Tory backbenchers are already fed up of Boris and his grandstanding
The New European
As conference season draws to a close, former Tory candidate turned radio talk show host IAIN DALE charts the fortunes of those who have been on manoeuvres – and makes some tentative predictions/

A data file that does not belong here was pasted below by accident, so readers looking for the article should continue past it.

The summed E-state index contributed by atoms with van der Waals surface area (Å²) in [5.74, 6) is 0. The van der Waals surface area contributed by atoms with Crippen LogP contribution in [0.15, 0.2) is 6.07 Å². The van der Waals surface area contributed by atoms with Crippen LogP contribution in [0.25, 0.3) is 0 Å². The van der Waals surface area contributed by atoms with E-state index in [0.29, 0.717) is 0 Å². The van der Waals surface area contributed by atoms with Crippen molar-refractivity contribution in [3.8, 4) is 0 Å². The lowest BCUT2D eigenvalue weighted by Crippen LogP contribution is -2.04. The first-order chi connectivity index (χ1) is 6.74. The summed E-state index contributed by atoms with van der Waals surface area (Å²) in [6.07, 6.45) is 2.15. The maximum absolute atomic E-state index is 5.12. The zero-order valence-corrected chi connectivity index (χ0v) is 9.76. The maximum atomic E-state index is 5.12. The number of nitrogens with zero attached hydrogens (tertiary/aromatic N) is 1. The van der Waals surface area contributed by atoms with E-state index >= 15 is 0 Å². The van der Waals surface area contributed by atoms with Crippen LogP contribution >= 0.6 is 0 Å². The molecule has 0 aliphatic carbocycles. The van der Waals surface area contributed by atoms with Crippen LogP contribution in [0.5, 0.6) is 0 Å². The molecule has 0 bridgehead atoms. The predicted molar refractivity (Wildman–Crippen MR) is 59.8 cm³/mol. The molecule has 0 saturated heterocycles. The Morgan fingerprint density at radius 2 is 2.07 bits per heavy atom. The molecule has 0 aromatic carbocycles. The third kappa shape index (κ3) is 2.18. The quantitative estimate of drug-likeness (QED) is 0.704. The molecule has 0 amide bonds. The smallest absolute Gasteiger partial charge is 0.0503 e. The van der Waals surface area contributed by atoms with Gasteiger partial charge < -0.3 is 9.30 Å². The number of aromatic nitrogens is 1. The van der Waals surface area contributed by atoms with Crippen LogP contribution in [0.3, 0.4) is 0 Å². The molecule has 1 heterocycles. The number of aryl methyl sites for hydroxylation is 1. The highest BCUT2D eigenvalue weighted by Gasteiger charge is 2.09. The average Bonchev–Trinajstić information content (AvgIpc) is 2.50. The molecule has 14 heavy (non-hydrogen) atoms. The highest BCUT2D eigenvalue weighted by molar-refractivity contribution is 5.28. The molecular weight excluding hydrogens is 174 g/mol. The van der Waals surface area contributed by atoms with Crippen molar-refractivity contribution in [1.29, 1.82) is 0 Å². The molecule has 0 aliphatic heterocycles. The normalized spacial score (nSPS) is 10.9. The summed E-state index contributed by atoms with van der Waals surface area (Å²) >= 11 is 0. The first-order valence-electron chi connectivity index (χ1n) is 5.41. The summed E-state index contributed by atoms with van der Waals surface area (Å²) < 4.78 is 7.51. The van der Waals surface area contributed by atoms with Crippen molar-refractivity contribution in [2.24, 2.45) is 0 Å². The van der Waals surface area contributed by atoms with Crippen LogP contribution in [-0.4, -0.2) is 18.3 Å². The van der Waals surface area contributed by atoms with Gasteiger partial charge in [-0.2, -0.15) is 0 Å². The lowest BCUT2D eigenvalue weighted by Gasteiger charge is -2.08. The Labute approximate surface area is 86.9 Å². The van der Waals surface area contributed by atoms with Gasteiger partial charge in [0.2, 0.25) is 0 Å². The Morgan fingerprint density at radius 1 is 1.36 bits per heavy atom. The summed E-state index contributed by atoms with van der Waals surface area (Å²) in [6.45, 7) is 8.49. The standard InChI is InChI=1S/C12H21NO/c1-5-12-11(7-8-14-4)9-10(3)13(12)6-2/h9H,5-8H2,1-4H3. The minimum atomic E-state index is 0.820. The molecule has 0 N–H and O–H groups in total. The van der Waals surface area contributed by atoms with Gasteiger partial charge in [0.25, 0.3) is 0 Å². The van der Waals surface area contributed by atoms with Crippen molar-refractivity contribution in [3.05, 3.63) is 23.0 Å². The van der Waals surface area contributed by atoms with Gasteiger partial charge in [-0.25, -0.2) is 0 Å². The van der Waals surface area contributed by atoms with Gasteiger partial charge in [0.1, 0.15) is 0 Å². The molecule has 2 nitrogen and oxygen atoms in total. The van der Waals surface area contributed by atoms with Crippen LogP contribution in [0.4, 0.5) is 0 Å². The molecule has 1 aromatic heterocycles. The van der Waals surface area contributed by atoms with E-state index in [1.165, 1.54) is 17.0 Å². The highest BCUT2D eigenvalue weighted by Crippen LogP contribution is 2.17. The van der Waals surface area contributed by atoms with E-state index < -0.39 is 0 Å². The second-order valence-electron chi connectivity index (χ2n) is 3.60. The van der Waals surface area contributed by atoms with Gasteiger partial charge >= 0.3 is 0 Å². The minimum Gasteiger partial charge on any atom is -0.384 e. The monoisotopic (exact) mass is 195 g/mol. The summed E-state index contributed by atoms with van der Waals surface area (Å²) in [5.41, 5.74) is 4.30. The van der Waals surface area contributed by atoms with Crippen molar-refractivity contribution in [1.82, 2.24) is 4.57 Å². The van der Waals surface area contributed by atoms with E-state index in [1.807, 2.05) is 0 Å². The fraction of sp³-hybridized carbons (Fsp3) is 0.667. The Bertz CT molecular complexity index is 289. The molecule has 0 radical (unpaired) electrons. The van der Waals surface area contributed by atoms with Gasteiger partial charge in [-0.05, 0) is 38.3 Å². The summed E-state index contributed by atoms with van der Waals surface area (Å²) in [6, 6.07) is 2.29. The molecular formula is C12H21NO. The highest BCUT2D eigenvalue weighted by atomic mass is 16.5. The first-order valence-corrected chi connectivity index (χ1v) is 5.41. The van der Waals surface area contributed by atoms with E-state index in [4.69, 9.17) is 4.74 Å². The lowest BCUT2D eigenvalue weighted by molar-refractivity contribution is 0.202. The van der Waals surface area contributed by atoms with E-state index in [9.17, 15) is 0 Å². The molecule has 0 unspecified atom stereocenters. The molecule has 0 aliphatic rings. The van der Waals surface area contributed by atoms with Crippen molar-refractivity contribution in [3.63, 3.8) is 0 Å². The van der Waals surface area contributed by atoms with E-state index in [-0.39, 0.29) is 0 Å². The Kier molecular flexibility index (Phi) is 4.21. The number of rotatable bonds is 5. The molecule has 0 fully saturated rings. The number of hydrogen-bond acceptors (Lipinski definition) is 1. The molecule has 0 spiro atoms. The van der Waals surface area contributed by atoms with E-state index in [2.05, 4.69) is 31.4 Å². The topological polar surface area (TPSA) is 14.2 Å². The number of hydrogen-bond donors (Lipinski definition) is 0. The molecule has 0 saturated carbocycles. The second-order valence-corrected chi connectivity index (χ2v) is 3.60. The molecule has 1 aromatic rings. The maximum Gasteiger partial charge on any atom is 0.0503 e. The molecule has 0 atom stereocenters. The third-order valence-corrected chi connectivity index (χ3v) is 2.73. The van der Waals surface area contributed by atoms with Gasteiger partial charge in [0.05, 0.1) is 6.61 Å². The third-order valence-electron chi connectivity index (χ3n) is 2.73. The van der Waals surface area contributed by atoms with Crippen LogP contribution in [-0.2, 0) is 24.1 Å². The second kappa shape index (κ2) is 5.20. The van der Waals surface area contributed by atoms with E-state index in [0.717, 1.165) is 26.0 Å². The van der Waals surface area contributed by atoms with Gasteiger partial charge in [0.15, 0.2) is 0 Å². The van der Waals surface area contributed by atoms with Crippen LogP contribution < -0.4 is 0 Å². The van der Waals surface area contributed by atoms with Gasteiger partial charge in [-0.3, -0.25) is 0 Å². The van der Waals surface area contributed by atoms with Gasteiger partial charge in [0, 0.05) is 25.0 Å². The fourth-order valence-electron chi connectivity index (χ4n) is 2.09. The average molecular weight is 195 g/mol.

Back in early April, Theresa May was mistress of all she surveyed. Her first eight months had been a success. She was in control of her party, had a 20 point opinion poll lead and couldn't seem to put a foot wrong. And then it all went wrong. It wasn't calling the election that was necessarily the wrong decision, it was the fact that her party wasn't geared up to fighting it. But it went deeper than that. As Lord Ashcroft points out in his new book The Lost Majority, the electorate don't like unnecessary elections. Brenda in Bristol could have told him that. 'Not another one,' she memorably exclaimed. The Tory Party manifesto had no policies which were easy to sell to wavering voters on the doorstep, but it had plenty to put them off. The supposedly Brexit election turned into an election about anything except Brexit. The voters blew Theresa May a giant raspberry, although not quite a big enough one to eject her from Downing Street. Initially, her Cabinet ministers protested their loyalty. First David Davis, then Boris Johnson and then Philip Hammond told her they were with her. But four months on, only Davis can be said to have remained totally loyal – ironic given his reputation. And here we are in Manchester, attending a party conference which, if the media is to be believed, is dominated by talk of leadership struggles. The trouble with the media at party conferences is that they exist in a bubble entirely made up of other media representatives. They don't deliberately act as a sort of cartel and 'agree' the story, it's more subtle than that. Rather than talk to actual conference go-ers – they're not called delegates at a Conservative conference, they're 'representatives' – they talk to each other to create a narrative. I've seen it happen at virtually every party conference I have been to since 1985. I remember one year following Jeremy Paxman around a conference in Bournemouth and observing who he talked to. It was journalist after journalist. He didn't talk to a single Conservative. Later that night he told Newsnight viewers: 'I've been talking to Conservatives all around the conference today, and they're not happy with their leader.' Go figure. To be sure, the mood at this conference is a complete contrast to that in Brighton last week, where hubris was the order of the day. Talk to delegates there (and I did!) and many of them think the next election is already in the bag. The next election is, in all likelihood, more than four and a half years away. Who can predict what will happen over the next four years to change the face of British politics? Four years ago, in 2013, no one could have predicted a Brexit referendum would have happened, let alone that the Leave side would go on to win it. Just as Theresa May's fortunes disappeared down a black hole in a three week period, so could Jeremy Corbyn's. However, I think it is highly unlikely the Tories will be so complacent as to rely on that happening. They're busy analysing why they didn't win the election, even if they didn't lose it. Eric Pickles published his review of the election campaign on Sunday, with 126 recommendations as to what needs to change. That's 126. They even published the report in full online, even if it proved unreadable on a mobile phone. Typical of the incompetence of the CCHQ digital media strategy. By contrast, in Brighton there was no attempt to understand why Labour failed to win against the most incompetent election campaign in recent electoral history. Why did Labour lose seats to the Conservatives in some formerly staunch Labour areas, like Mansfield and Walsall? No one in the Labour Party seems to care. They need their very own Lord Ashcroft. He'd tell them that the 'one more heave' approach to winning elections rarely works. But they'd still be carried away and continue to chant 'Oh, Jeremy Corbyn…' ad nauseum for the next four years. At the end of the party conference season it's interesting to note that both main parties seem to have an almost identical Brexit policy. Both agree on a transitional period. Both agree we stay in the single market and customs unions during the transitional period. There's even a broad consensus around the length of the transitional period. They both agree that following a deal with the EU that the US should be the first to be targeted for a free trade agreement. It has to be said that the Tories have moved more towards the Labour position rather than the other way around. There is certainly some disquiet and fear among grassroots Tories. Like most Ukippers, there is a genuine fear that they will be sold out on Brexit – that somehow, we're never really going to leave. They really believe that they may be staying at the Hotel California, where people can check out but no one ever leaves. There's another line in that song which is relevant to the current Brexit debate and it rather sums up the different Brexit perspectives on offer at the Tory conference – 'this could be heaven or this could be hell'. On the one hand you have Boris Johnson with his infectious optimism for what Britain will be like after Brexit, and on the other hand you have Philip Hammond whose motto should be 'it's being this cheerful that keeps me going'. If one phrase summed up Hammond's approach to Brexit it's 'gloom and doom'. Rather than concentrate on any positives, he delights in pointing out all the problems and difficulties. Ok, it's his job. He's the Chancellor of the Exchequer, but as a way of promoting party unity, it doesn't exactly help. Talk to many Tory backbenchers, and they already are. They're fed up with his recent grandstanding. They view it as completely self-indulgent. Bearing in mind that to win a leadership election he has to be in the final two MPs selected by Tory MPs, there are growing doubts as to whether he could achieve that. The 2015 and 2017 intakes of new MPs are said to be less than impressed with the Foreign Secretary. Theresa May may not be at 'peak May' at the moment, but she's survived the summer and unless she voluntarily decides to fall on her sword, it's difficult to see circumstances where she would be formally challenged. I can't see 48 Tory MPs signing a collective suicide note and writing letters to Graham Brady, the chairman of the 1922 Committee, asking for a confidence vote in the Prime Minister. Anything is possible in today's politics, I suppose, but it would be the equivalent of turkeys voting for Christmas. None of Theresa May's current potential successors have the balls to challenge her, and if they were going to do that, it should have been done in June or July. No Tory would forgive a challenger now, especially as if a new leader was elected there would be massive calls for another general election. And if that were called, I genuinely believe Labour would win it. And that's why it won't happen. And that's why Johnson's time may have come and gone. Davis has been utterly loyal to Theresa May and has never allowed any disagreement between them to emerge into the public arena. Had she resigned in the summer, he would have been her most likely successor. But that time has also come and gone. There are no other viable successors at the moment. Amber Rudd is seen as too much of an arch Remainer and has yet to prove herself in the Home Office, although it has to be said she's made a very good start in that 'bed of nails' department. The size of her majority in Hastings will also dog her chances in the long term. Most of the other names mentioned are untested in high office, and many of them aren't even members of the government yet. If you want a long-term bet, the chairman of the Foreign Affairs Select Committee, Tom Tugendhat is worth keeping an eye on, as is immigration minister Brandon Lewis, who is tipped to succeed Patrick McLoughlin as party chairman. And from the 2017 intake, Bim Afolami and Kemi Badenoch have impressed. But they and others need to be given a chance to prove themselves. I am not convinced that it is beyond the realms of possibility that Theresa May could deliver on her intention to fight the next election as Tory leader, but I wouldn't put the chances at more than 20%. The most likely scenario is that she stands down in the summer of 2019 or 2021. And that's when the real fun starts. *Just so you know, as I finish this article I'm listening to a song on my phone by the Boomtown Rats called The Elephants Graveyard. I'll leave you to decide what that's a metaphor for. Iain Dale presents LBC Radio's Drivetime show 4-7pm weekdays